But Beech Street’s bike lane peters out below Bridge Street, just like the tree canopy. There are fewer accessible sidewalks, and traffic speeds up, too, creating dangerous conditions for drivers, walkers, and cyclists.
Everyone from residents to city leaders agrees that the city’s “neighborhood highways” – its many other two-lane, one-way streets – are a safety problem. Yet when it came time to pilot a fix for them, it was the more affluent neighborhood that saw its streets redesigned. Then, nothing more happened – for years.
“We have these two sides of town that are both complaining about the same issue,” says Mikolo. “The only difference is that the [wealthier neighbors] were heard. This other community, which is low-income and people of color – they’re not being heard by anyone. They’re being ignored.”
These same dynamics play out across New England – and the country – every day. No one should be at higher risk for heat-related disease because they don’t own a home or they have a low income. And the dividing line between who gets safely designed roads should not come down to your race or ethnicity. But the reality is that climate impacts, pollution, and other environmental burdens fall harder on low-income communities and communities of color as well as those who speak limited English. These same communities are often silenced or left out of decisions that directly impact their neighborhoods.
That’s why CLF advocates work with communities and partners regionwide to change the balance of power and decision-making on the environmental, climate, and public health issues that impact these communities.
CLF’s Arnold Mikolo is working to build a
community of advocates for environmental justice.
“It’s critical that decision-makers hear from people who are on the front lines of these issues, who are speaking from firsthand experiences, and who are there because they are passionate about their communities,” Mikolo says.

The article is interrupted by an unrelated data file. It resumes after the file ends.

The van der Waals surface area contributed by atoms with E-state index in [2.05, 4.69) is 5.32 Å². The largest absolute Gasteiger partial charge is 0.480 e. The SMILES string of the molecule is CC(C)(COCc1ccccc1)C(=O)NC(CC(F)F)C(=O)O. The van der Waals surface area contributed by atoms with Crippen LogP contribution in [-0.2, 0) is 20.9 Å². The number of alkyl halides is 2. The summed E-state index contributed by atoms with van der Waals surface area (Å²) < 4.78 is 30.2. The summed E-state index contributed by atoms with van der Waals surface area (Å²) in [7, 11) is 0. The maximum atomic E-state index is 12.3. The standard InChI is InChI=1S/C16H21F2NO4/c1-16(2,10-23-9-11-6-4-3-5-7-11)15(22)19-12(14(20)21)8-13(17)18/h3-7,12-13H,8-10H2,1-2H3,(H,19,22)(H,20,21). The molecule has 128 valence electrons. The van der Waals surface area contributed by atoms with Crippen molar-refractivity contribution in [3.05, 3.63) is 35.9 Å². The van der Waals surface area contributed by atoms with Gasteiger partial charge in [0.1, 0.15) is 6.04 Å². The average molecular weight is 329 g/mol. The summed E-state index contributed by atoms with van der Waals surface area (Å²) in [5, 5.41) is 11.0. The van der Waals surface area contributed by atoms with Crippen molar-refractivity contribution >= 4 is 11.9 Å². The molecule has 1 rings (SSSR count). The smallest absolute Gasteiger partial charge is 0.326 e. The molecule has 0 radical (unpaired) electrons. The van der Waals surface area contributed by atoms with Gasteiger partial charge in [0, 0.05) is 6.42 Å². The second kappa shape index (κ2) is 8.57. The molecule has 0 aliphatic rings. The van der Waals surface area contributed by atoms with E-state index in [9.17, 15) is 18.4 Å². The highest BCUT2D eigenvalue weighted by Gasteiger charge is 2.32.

However, cautions Mikolo, this kind of work can’t be rushed. “It moves at the speed of trust. Sustainable solutions depend on genuine relationships and buy-in built over time.”
Building trust in Manchester has meant meeting community members where they are, including by communicating in several languages and understanding that many residents balance multiple jobs. The COVID-19 pandemic created additional barriers to engaging with residents and elected officials in person.
After two years, those efforts are starting to pay off. Prompted by community outreach, the Manchester Department of Public Works has acknowledged the inequities in the city’s street designs and signaled its willingness to engage with neighbors to address them.
Mikolo hopes that someday soon he will be able to bike the entire length of Beech Street in a dedicated bike lane, shaded from the sun by ample leafy trees – trees that, by extension, cool the neighborhood and clean the air. But, he says, in environmental justice work, it’s not just about the outcomes. It’s also about the process.
“We are building a grassroots movement of neighbors and community members. As they see results on one issue, that creates excitement and engagement. Once it’s a movement, then they can go on to tackle other issues they care about.”
Justice carries through all of CLF’s work. Our advocates contribute skills and strategy to support initiatives identified by and with community members. Learn more about our work to support people and justice.